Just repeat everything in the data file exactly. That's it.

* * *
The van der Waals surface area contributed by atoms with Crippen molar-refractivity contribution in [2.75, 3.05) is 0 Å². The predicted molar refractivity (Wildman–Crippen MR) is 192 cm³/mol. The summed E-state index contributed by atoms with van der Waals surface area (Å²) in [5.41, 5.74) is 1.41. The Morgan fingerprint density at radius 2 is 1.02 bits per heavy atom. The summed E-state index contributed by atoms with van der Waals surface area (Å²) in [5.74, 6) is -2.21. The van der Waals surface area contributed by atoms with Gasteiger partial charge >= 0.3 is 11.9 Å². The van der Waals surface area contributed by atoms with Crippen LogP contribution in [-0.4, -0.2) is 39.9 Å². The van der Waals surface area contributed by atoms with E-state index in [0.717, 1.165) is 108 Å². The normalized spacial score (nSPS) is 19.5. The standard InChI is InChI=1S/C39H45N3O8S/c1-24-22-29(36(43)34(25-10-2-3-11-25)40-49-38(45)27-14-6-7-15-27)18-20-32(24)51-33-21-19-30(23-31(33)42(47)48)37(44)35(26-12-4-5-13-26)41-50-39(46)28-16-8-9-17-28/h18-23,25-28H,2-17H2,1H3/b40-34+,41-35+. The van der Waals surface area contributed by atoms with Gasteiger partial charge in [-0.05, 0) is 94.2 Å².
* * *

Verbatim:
The van der Waals surface area contributed by atoms with Crippen molar-refractivity contribution in [2.75, 3.05) is 0 Å². The predicted molar refractivity (Wildman–Crippen MR) is 192 cm³/mol. The summed E-state index contributed by atoms with van der Waals surface area (Å²) in [5.41, 5.74) is 1.41. The Morgan fingerprint density at radius 2 is 1.02 bits per heavy atom. The summed E-state index contributed by atoms with van der Waals surface area (Å²) in [5.74, 6) is -2.21. The van der Waals surface area contributed by atoms with Gasteiger partial charge >= 0.3 is 11.9 Å². The van der Waals surface area contributed by atoms with Crippen LogP contribution in [-0.4, -0.2) is 39.9 Å². The van der Waals surface area contributed by atoms with E-state index in [0.717, 1.165) is 108 Å². The normalized spacial score (nSPS) is 19.5. The standard InChI is InChI=1S/C39H45N3O8S/c1-24-22-29(36(43)34(25-10-2-3-11-25)40-49-38(45)27-14-6-7-15-27)18-20-32(24)51-33-21-19-30(23-31(33)42(47)48)37(44)35(26-12-4-5-13-26)41-50-39(46)28-16-8-9-17-28/h18-23,25-28H,2-17H2,1H3/b40-34+,41-35+. The van der Waals surface area contributed by atoms with Gasteiger partial charge in [-0.05, 0) is 94.2 Å².